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How can I work with (parameterised) distributions in exercises?
How can I work with (parameterised) distributions in exercises?
You can define a distribution in parameters, but what can you do with this? This article explains this parameter type with a short example Written by Eric Bouwers
Updated over a week ago

Since December 2021 it is possible to define a parameter which represents a distribution. Three different distributions are currently supported:

These three distributions can be used in other parameter types to calculate the outcome of the cumulative distribution function or the probability density function for a given value. In addition, the value for a given quantile can be calculated.

But how could you use this in your exercises? In this article we explain how this can be done!

# The exercise

As an example, we will work with the following question:

Naturally, you can simply define this question with hard-coded values. However, in this case we have randomised the value for which the probability needs to be determined:

# The parameters

So how did we set up the parameters for this exercise? Let's take a look at the definitions:

First, we define a parameter `c` which takes a random value between `0.80` and `0.95`. Naturally, this range can be extended to create more possibilities. Then, we create a `Normal` distribution with standard values for mean and the standard deviation. Note that the mean and / or the standard deviation could also have been randomised.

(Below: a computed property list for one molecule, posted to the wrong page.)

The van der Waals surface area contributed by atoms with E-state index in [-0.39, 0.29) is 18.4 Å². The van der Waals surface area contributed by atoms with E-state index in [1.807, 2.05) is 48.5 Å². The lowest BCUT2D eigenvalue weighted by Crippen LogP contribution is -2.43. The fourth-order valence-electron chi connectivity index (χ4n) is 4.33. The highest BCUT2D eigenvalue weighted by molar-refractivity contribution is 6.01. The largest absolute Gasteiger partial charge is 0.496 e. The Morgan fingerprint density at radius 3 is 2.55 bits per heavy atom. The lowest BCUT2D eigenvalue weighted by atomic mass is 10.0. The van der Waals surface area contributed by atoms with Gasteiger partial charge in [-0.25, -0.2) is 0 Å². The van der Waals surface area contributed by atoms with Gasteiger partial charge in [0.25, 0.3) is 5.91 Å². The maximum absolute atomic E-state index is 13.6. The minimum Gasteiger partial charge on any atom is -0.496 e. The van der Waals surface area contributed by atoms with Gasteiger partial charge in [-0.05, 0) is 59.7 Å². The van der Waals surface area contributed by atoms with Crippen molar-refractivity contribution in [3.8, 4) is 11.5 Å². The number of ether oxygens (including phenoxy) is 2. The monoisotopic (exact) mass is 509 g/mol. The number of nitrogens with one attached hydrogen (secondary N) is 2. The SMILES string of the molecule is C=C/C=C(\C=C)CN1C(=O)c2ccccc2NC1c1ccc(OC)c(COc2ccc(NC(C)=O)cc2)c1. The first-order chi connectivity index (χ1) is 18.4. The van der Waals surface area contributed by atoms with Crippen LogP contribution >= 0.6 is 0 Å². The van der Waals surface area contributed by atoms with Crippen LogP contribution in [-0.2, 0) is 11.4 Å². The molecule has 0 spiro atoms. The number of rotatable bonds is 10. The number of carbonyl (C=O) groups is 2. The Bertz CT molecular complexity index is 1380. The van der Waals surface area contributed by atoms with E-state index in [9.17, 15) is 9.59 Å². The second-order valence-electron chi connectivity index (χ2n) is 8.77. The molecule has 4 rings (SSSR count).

We use this distribution to calculate the `probability` of the value being less can `c` using the cumulative distribution function. Lastly, we round the `probability` to four digits to ensure that students can look up the correct value.

# Possibilities

As mentioned above, we can add more variance to the exercise by, for example, taking a greater range for `c` or randomising the mean and standard deviation of the normal distribution.

In addition, we can also choose a different distribution such as the `Student-T` distribution, possibly with a randomised degree of freedoms.

# Questions?

Hopefully this example inspires you to create more exercises with parameterised distributions. If you want to know what else you can randomise using parameters you can find a list of all possibilities in this help article.